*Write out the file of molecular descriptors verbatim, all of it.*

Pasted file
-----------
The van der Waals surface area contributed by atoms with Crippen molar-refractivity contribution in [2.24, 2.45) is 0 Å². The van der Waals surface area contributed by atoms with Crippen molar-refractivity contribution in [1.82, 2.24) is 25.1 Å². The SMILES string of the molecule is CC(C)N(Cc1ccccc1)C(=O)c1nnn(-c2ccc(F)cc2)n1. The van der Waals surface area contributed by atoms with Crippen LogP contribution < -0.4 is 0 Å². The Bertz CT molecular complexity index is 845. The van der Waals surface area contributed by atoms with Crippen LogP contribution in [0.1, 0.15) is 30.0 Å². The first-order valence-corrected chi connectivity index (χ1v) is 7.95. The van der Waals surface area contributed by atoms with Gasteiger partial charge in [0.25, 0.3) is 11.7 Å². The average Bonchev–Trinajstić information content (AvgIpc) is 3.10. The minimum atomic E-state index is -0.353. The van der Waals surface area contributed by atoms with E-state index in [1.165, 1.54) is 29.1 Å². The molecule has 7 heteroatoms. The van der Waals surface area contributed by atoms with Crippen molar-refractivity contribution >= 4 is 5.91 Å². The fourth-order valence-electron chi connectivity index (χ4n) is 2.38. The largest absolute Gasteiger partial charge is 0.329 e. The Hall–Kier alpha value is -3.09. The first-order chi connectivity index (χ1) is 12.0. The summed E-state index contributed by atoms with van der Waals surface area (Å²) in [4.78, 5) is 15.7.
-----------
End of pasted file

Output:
The van der Waals surface area contributed by atoms with Crippen molar-refractivity contribution in [2.24, 2.45) is 0 Å². The van der Waals surface area contributed by atoms with Crippen molar-refractivity contribution in [1.82, 2.24) is 25.1 Å². The SMILES string of the molecule is CC(C)N(Cc1ccccc1)C(=O)c1nnn(-c2ccc(F)cc2)n1. The van der Waals surface area contributed by atoms with Crippen LogP contribution < -0.4 is 0 Å². The Bertz CT molecular complexity index is 845. The van der Waals surface area contributed by atoms with Crippen LogP contribution in [0.1, 0.15) is 30.0 Å². The first-order valence-corrected chi connectivity index (χ1v) is 7.95. The van der Waals surface area contributed by atoms with Gasteiger partial charge in [0.25, 0.3) is 11.7 Å². The average Bonchev–Trinajstić information content (AvgIpc) is 3.10. The minimum atomic E-state index is -0.353. The van der Waals surface area contributed by atoms with E-state index in [1.165, 1.54) is 29.1 Å². The molecule has 7 heteroatoms. The van der Waals surface area contributed by atoms with Crippen molar-refractivity contribution >= 4 is 5.91 Å². The fourth-order valence-electron chi connectivity index (χ4n) is 2.38. The largest absolute Gasteiger partial charge is 0.329 e. The Hall–Kier alpha value is -3.09. The first-order chi connectivity index (χ1) is 12.0. The summed E-state index contributed by atoms with van der Waals surface area (Å²) in [4.78, 5) is 15.7.